CAS 21 affects foreign invested enterprises in China and their subsidiaries who are required to follow CAS. The changes will have a significant impact particularly on businesses involved in retail, property, shipping and aviation.
China’s efforts to more closely integrate its massive economy and dynamic markets with the rest of the world’s remains an ongoing exercise. As the two become more closely linked, efforts are underway to adapt China’s Generally Accepted Accounting Principles (GAAP), also known as Chinese Accounting Standards (CAS), to global guidelines, such as the International Financial Reporting Standard 16 (IFRS 16).
When the International Accounting Standards Board’s new IFRS 16 rule became effective in January 2019, China followed suit with CAS 21, which affects foreign invested enterprises (FIEs) in China and their subsidiaries who are required to follow CAS. The changes will have a significant impact on any business that uses lease arrangements to access high-value assets, particularly those involved in the retail, property, shipping and aviation sectors.
The stakes are especially high considering that China is seen to be the world’s premier shipping nation and its retail sector is expected to become the world’s largest as early as this year. Meanwhile its aviation sector is set to overtake the US to become the world’s largest by 2022. This makes it even more important to ensure successful compliance. And to do so means to recognise that switching to CAS 21 is a significant undertaking that requires a detailed understanding of the new standard and an in-depth evaluation of the resources needed to make the transition.
Understanding CAS 21
Compliance deadlines for the new standard vary. Companies operating in China and listed on both Chinese and foreign stock exchanges were required to adopt CAS 21 beginning January 2019 while other Chinese companies will start using CAS 21 from January 2021.
Firms with parent companies or subsidiaries listed on foreign exchanges have the option to adopt CAS 21 once they are in compliance with CAS 22, which addresses the recognition and measurement of financial instruments and requires financial assets and liabilities to be initially assessed at face value; and CAS 14, which addresses the fair value accounting of revenue.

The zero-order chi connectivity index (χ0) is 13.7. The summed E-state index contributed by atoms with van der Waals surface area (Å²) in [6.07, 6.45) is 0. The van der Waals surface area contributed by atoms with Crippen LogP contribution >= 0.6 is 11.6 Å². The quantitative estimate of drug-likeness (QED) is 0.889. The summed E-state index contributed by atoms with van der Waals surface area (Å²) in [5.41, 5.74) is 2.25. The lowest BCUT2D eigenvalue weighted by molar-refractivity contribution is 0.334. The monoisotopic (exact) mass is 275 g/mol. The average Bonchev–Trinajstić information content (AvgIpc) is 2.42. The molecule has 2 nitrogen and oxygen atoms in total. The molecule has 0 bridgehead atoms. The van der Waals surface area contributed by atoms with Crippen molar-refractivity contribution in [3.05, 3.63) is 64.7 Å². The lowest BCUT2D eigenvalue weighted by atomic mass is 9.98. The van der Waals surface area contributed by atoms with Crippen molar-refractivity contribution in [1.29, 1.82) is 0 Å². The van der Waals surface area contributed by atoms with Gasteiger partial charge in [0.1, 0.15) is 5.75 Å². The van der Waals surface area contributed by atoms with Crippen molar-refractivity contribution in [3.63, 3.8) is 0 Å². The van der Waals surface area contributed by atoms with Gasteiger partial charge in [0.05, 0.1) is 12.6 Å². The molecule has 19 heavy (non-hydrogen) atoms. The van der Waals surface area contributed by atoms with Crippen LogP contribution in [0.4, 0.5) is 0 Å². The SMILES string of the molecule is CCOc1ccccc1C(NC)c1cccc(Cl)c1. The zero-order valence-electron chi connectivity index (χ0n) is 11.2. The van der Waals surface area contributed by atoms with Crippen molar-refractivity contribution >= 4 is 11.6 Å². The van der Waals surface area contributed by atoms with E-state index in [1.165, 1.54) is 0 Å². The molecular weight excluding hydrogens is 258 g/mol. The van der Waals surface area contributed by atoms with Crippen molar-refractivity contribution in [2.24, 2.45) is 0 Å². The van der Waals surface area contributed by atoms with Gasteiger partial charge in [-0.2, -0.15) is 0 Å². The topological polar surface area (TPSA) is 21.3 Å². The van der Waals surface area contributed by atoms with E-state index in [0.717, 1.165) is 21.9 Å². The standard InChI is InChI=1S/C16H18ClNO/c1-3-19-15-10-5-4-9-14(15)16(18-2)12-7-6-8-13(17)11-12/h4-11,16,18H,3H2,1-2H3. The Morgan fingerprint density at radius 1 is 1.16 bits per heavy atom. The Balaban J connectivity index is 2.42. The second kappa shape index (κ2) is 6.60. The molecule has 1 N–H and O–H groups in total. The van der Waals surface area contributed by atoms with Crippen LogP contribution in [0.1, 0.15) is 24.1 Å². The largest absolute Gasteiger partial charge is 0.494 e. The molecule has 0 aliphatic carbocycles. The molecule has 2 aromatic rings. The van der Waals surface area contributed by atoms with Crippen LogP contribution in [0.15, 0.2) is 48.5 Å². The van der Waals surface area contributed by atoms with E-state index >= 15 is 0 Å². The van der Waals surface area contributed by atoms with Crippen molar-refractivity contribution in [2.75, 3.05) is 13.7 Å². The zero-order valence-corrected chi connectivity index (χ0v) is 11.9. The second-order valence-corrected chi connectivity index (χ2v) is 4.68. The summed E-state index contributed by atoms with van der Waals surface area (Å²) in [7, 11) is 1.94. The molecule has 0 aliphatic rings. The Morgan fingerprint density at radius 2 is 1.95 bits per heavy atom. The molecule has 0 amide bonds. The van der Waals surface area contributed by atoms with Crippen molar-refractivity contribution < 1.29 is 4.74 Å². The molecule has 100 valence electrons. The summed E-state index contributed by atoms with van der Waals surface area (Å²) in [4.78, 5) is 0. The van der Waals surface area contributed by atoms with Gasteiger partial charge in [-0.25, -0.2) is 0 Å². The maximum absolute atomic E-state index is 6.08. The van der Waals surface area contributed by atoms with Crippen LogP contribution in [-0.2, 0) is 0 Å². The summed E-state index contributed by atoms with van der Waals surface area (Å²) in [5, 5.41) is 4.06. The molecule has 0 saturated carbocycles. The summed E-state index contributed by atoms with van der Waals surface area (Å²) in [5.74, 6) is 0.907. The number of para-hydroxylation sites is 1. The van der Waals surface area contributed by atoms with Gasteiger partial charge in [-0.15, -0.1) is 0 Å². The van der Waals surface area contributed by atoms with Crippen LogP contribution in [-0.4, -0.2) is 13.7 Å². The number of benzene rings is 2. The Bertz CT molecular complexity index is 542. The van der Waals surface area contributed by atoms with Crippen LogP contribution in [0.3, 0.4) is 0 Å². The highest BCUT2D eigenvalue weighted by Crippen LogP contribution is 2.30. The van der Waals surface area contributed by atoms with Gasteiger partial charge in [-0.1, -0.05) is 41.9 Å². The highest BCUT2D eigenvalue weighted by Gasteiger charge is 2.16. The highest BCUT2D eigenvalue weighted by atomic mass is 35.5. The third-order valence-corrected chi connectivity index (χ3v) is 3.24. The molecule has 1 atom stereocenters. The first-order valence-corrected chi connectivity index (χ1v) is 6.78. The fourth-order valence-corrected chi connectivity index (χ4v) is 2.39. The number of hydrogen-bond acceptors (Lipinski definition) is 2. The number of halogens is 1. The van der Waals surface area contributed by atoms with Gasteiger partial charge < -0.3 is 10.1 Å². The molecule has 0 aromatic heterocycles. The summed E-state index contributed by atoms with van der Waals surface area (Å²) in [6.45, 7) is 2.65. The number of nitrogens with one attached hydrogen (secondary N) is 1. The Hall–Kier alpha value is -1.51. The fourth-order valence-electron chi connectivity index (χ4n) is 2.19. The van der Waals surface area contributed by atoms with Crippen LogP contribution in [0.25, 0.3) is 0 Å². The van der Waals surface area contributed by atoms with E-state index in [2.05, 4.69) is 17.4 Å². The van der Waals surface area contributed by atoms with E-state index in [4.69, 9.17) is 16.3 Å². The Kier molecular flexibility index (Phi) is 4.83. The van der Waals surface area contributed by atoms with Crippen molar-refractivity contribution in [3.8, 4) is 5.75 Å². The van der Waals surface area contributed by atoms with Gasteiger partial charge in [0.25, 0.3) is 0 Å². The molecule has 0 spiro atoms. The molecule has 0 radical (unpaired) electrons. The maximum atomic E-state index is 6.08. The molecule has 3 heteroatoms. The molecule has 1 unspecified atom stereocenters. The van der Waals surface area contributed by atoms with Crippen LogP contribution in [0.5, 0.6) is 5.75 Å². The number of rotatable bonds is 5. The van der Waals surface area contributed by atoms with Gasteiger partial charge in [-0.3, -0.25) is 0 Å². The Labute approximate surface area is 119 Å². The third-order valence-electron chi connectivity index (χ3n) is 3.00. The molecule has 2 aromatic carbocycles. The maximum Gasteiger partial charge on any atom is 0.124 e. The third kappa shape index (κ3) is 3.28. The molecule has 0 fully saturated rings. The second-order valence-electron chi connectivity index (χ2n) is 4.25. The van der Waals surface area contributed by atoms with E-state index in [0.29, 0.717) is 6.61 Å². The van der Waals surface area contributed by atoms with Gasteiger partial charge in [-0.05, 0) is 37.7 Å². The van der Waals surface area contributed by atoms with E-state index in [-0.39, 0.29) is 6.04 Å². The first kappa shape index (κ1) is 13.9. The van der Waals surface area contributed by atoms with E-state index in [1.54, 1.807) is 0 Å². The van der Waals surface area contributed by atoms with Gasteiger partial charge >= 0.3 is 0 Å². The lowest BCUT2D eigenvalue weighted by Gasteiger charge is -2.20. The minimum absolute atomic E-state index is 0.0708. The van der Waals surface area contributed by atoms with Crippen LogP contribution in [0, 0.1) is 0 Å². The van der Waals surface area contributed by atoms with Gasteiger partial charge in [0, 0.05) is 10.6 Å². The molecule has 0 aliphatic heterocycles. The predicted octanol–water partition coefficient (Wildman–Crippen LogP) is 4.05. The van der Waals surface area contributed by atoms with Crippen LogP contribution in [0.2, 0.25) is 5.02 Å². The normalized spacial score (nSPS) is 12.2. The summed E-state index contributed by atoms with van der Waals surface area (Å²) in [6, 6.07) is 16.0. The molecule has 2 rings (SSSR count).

It’s also helpful to understand that while IFRS 16 and CAS 21 have many similarities, they differ in important ways. For instance, while IFRS 16’s scope extends to include an investment land lease, CAS 21 does not. Also IFRS 16 allows the lessee to use the cost model for the subsequent calculation of a right-of-use asset. It also allows the lessee to use the fair value model or revaluation model for subsequent calculations of the right-of-use asset that meets certain conditions. However CAS 21 only allows the use of the cost model for subsequent calculations of the right-of-use asset.
Other differences have to do with disclosure. While CAS 21 specifies that lease liability shall be presented separately for non-current liabilities due within one year, IFRS 16 does not do so. CAS 21 also specifies that the principle and interest paid be recorded under financing activities of the cash flow statement while IFRS 16 does not require this.
At the outset from an accounting perspective, there is a need to clearly define and identify what constitutes a lease, and the reporting and disclosure requirements must be well understood. Companies should consider modifying their operational strategies to account for the impact of the new accounting standard on the balance sheet, such as the negotiation process, which will determine the structure of future leases.
Further, a significant investment of resources may be needed to gather all the relevant information from the various leases held by an organisation – an onerous undertaking. This is especially true of companies that handle multiple leases spread across various geographic locations, which make it exponentially more complicated to analyse key contractual information, such as the value of leases, their start and end dates, and lease payment schedules.
The process of capturing, collating and analysing all the lease data requires a significant amount of computing power. This means organisations will need to adapt or enhance their internal data processes and IT systems to accommodate the new requirements, such as identification and disclosure, and the constant and consistent monitoring and valuation of leases.
Companies should also obtain a detailed understanding of the costs involved in selecting the most appropriate approach that serves the needs of the various stakeholders in moving to the new accounting system. For instance, companies with operations in multiple countries should be clear on whether the standards are applicable in all relevant jurisdictions and engage with both internal and external entities to communicate the direct and indirect impact that CAS 21 has on their lease strategy and tax reporting systems, as well as other internal processes and key performance indicators.
Given these considerations, it’s possible that organisations will find their internal resources stretched or inadequate to ensure compliance. It’s advisable to seek assistance from experts that not only understand the intricacies and nuances of the overall accounting system and the new accounting standard but also possess a strong grasp of China’s regulatory landscape.